Using fluorescence polarization assays, strong affinities of NPY to the Y2R with an apparent KD-value of (4 ± 3) nM, but also ... Fluorescence Polarization Ligand Binding Assay. Functionality of the Y2R in nanomolar concentration was verified in a ... Lea, W. A., and Simeonov, A. (2011). Fluorescence polarization assays in small molecule screening. Expert Opin. Drug Discov. 6 ... Special thanks go to Mathias Bosse for supporting the implementation of the fluorescence polarization assay. Parts of this ...
Fluorescence polarization assay reveals that BXI-61 and BXI-72 preferentially bind to Bcl-XL protein but not Bcl2, Bcl-w, Bfl-1 ... Development of a high-throughput fluorescence polarization assay for Bcl-x(L). Anal Biochem 2002;307:70-5. ... Fluorescence polarization assay. Fluorescent Bak BH3 domain peptide (FAM-GQVGRQLAIIGDDINR) and Bcl-XL protein were purchased ... To directly measure BXI/Bcl-XL binding, we used an in vitro fluorescence polarization assay with a fluorescent Bak BH3 domain ...
Fluorescence polarization assay. NAMPT bearing a C-terminal His-tag was expressed and purified from E. coli as described ... used in the fluorescence polarization assay are provided in the Supplementary Methods file. Inhibitors were formulated in DMSO ... the analogues were evaluated for binding to NAMPT using a competitive fluorescence polarization (FP) assay where they displayed ... Fluorescence polarization was measured on an Envision multilabel reader (Perkin Elmer) using an installed FITC FP dual mirror. ...
Fluorescence polarization assays. The detailed protocol for fluorescence polarization assays is described in our previous study ... For fluorescence polarization assay, MBP-ASCCARD-SUMO and MBP-ASC-caspase-1CARD-SUMO constructs were expressed and purified as ... We used a fluorescence polarization assay to monitor nucleation of caspase-1CARD filaments by oligomeric ASCCARD in the ... The initial slope of the fluorescence polarization processes in B was plotted against the logarithm of the VHHASC concentration ...
D) A fluorescence polarization assay was used to establish the ability of confirmed hit compounds to bind a disease-length CUG ... Fluorescence polarization assay. FAM-CUG23 (Metabion, Martinsried, Germany) was annealed at 70°C for 10 minutes and allowed to ... Using a fluorescence polarization spectroscopy assay, previously used for studying binding of small molecules to the CUG-RNA ... Pentamidine was used as the positive control for the fluorescence polarization assay (black bar). The same or higher RNA ...
Fluorescence polarization assays. Fluorescence polarization (FP) assays were performed using a Panvera Beacon Fluorescence ... used in the assays were 5′-fluorescein labeled. For each assay, increasing concentrations of SopB were titrated into the ... where P is the polarization magnitude at a given protein concentration, Pfree is the initial polarization of the free ... oligonucleotide and Pbound is the maximum polarization when the oligonucleotide is saturated by SopB. Non-linear least squares ...
An in vitro fluorescence polarization assay identified point mutations in the DNA binding domain of FOXM1 that inhibit binding ... Fluorescence polarization assays. Fluorescence polarization (FP) assays were performed to assess the binding of the FOXM1 ... An in vitro fluorescence polarization assay identified point mutations in the DNA binding domain of FOXM1 that inhibit binding ... b Binding curves measured by fluorescence polarization analysis (assay details in the Materials and methods section), showing ...
1C) as measured in a fluorescence polarization-based competitive binding assay. DEX is ∼10-fold more potent than HCY in gene ... Fluorescence Polarization Binding Assays.. N-terminal fluorescein amidite (FAM)-labeled coregulator peptides, with the ... C) DEX binds to AncGR2 LBD with a tighter Ki than HCY as measured by fluorescence polarization competition with FAM-DEX. (D) ... Increasing amounts of unlabeled DEX and HCY ligands were added into solution with fluorescence polarization signal recorded as ...
The fluorescence polarization assay was more accurate for the heterozygous sample than was the sequence assay. The minimum ... Detection of ERCC1 118 polymorphisms in non-small-cell lung cancer by an improved fluorescence polarization assay Liu Wenchao 1 ... Detection of ERCC1 118 polymorphisms in non-small-cell lung cancer by an improved fluorescence polarization assay Liu Wenchao ... An improved fluorescence polarization assay based on asymmetric polymerase chain reaction hybridization for screening excision ...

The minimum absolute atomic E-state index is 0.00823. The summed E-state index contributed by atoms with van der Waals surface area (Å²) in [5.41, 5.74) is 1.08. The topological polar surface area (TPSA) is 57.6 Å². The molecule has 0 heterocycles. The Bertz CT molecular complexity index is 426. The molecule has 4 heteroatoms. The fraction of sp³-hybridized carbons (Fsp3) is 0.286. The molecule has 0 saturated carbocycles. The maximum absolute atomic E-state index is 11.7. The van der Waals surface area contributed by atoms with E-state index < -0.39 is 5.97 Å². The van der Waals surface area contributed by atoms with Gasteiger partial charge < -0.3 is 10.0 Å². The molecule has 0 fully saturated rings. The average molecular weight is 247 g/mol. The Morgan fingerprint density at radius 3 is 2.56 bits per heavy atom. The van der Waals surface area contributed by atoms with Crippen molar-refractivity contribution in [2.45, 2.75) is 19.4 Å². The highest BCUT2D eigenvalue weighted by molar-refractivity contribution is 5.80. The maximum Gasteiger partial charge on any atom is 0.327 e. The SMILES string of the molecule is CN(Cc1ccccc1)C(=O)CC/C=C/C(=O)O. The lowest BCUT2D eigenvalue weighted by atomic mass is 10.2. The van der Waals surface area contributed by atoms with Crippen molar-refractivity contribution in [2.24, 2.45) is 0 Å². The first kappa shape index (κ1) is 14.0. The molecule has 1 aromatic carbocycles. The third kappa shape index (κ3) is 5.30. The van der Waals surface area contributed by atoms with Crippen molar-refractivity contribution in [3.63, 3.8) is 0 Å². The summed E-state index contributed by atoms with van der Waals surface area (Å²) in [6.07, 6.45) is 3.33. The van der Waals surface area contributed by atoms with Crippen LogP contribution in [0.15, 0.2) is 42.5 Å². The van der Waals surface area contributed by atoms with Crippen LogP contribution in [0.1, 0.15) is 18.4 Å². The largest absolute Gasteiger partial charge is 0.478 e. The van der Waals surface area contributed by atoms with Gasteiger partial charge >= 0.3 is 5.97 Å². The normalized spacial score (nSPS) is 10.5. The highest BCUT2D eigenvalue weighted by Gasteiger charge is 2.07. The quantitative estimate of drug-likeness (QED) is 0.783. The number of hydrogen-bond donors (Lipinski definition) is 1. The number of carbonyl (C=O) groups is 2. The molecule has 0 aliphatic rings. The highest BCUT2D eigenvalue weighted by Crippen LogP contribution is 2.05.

• Discover how cell-based microplate assays advance your research: from viability to cell death mechanisms, from glycolysis to respiration, from lytic assays to live cell assays, from one to multiple assays. (bmglabtech.com)
  • We used the fluorescence polarization (FP) as a bio-physical tool to analyse the binding properties of LSD1-CoREST1 (LC1) hetero-dimer to H3-derived peptides (Fig. 1), that have been conjugated at the C-terminal with the fluorescent label TAMRA (5-Carboxytetramethylrhodamine). (bmglabtech.com)
  • A) H3 labeled peptides in solution show a rapid rotation that causes dispersion in different direction of the incident polarized light: the resulting emitted polarization signal is low. (bmglabtech.com)
  • Maintained human iPSCs and hES for future stem cell differentiation and cell-based assay development. (visualcv.com)
  • These binding assays have been used to gain knowledge of molecular interactions, enzymatic activity, and nucleic acid hybridization. (bellbrooklabs.com)
  • 10. The multilayer analytical element of claim 8 wherein the homogeneous specific binding assay system includes a label which participates in an enzymatic reaction. (google.com)
  • For dyes attached to small, rapidly rotating molecules, the initially photoselected orientational distribution becomes randomized prior to emission, resulting in low fluorescence polarization. (thermofisher.com)
  • where P o is the fundamental polarization of the dye (for fluorescein, rhodamine and BODIPY dyes, P o is close to the theoretical maximum of 0.5), τ is the excited-state lifetime of the dye and Φ is the rotational correlation time of the dye or dye conjugate. (thermofisher.com)
  • Simulation of the relationship between molecular weight (MW) and fluorescence polarization (P). Simulations are shown for dyes with various fluorescence lifetimes (τ): 1 ns (cyanine dyes) in purple, 4 ns (fluorescein and Alexa Fluor 488 dyes) in red, 6 ns (some BODIPY dyes) in green and 20 ns (dansyl dyes) in blue. (thermofisher.com)
  • Simulations assume P o (the fundamental polarization) = 0.5 and rigid attachment of dyes to spherical carriers. (thermofisher.com)
  • The assay detects antibodies to B. abortus in 15 min by testing undiluted whey produced by chemical and physical manipulation of milk from bulk tanks. (asm.org)
  • Agilent cell metabolism assays detect discrete changes in cell bioenergetics in real time, providing a window into the critical functions that provide ATP, the energy that cells need for activation, signaling, proliferation, and biosynthesis. (biotek.com)
  • Alpha SureFire assays are a quantitative alternative to Western Blotting, are automation-friendly, miniaturizable, and detect both endogenous and recombinant proteins. (perkinelmer.com)
  • The aim of the present study was to set the conditions for the use of a commercially available antigen (the O-polysaccharide from B. abortus 1119-3 conjugated with fluorescein isothiocyanate) for the FPA assay in a 96-well microplate format, and to compare its diagnostic performance with the conventional agglutination tests currently used in Argentina. (scitechnol.com)
  • The tubes were incubated for 5 min at room temperature, and 20 μl each of reaction mixture was transferred to 96-well black PS, HE Microplate (LJL Biosystems Co.). All of the assays were performed in quadruplicate, with blank wells receiving no compound. (aacrjournals.org)